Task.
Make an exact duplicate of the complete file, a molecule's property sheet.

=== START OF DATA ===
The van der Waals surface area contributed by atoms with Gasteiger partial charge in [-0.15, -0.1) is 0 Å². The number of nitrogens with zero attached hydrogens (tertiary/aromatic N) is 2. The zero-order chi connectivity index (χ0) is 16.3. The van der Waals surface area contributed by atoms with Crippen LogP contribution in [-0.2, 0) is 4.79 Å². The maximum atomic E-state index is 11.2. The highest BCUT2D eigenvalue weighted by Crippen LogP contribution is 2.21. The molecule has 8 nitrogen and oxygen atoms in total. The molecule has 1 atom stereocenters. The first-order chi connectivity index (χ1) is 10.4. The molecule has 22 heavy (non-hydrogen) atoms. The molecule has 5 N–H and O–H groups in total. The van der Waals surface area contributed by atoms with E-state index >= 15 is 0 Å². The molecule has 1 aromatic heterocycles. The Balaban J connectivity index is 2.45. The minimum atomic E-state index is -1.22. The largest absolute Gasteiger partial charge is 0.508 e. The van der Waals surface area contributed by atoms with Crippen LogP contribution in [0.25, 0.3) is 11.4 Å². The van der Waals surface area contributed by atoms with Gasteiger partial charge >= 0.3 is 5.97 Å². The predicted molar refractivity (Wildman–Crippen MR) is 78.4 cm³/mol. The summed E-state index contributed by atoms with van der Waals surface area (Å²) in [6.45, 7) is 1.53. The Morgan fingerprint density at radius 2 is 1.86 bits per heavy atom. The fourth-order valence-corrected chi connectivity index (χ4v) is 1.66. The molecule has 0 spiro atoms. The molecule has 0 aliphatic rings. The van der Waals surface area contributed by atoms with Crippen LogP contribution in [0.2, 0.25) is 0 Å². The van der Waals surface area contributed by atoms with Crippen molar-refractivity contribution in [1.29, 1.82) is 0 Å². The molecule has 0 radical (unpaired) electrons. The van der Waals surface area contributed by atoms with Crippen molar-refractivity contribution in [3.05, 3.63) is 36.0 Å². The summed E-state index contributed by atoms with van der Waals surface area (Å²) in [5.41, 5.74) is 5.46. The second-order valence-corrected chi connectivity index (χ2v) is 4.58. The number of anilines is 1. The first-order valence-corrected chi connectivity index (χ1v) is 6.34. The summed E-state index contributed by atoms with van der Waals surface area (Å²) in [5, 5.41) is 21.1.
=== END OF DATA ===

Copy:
The van der Waals surface area contributed by atoms with Gasteiger partial charge in [-0.15, -0.1) is 0 Å². The number of nitrogens with zero attached hydrogens (tertiary/aromatic N) is 2. The zero-order chi connectivity index (χ0) is 16.3. The van der Waals surface area contributed by atoms with Crippen LogP contribution in [-0.2, 0) is 4.79 Å². The maximum atomic E-state index is 11.2. The highest BCUT2D eigenvalue weighted by Crippen LogP contribution is 2.21. The molecule has 8 nitrogen and oxygen atoms in total. The molecule has 1 atom stereocenters. The first-order chi connectivity index (χ1) is 10.4. The molecule has 22 heavy (non-hydrogen) atoms. The molecule has 5 N–H and O–H groups in total. The van der Waals surface area contributed by atoms with E-state index >= 15 is 0 Å². The molecule has 1 aromatic heterocycles. The Balaban J connectivity index is 2.45. The minimum atomic E-state index is -1.22. The largest absolute Gasteiger partial charge is 0.508 e. The van der Waals surface area contributed by atoms with Crippen LogP contribution in [0.25, 0.3) is 11.4 Å². The van der Waals surface area contributed by atoms with Gasteiger partial charge >= 0.3 is 5.97 Å². The predicted molar refractivity (Wildman–Crippen MR) is 78.4 cm³/mol. The summed E-state index contributed by atoms with van der Waals surface area (Å²) in [6.45, 7) is 1.53. The Morgan fingerprint density at radius 2 is 1.86 bits per heavy atom. The fourth-order valence-corrected chi connectivity index (χ4v) is 1.66. The molecule has 0 spiro atoms. The molecule has 0 aliphatic rings. The van der Waals surface area contributed by atoms with Crippen LogP contribution in [0.2, 0.25) is 0 Å². The van der Waals surface area contributed by atoms with Crippen molar-refractivity contribution in [1.29, 1.82) is 0 Å². The molecule has 0 radical (unpaired) electrons. The van der Waals surface area contributed by atoms with Crippen molar-refractivity contribution in [3.05, 3.63) is 36.0 Å². The summed E-state index contributed by atoms with van der Waals surface area (Å²) in [5.41, 5.74) is 5.46. The second-order valence-corrected chi connectivity index (χ2v) is 4.58. The number of anilines is 1. The first-order valence-corrected chi connectivity index (χ1v) is 6.34. The summed E-state index contributed by atoms with van der Waals surface area (Å²) in [5, 5.41) is 21.1.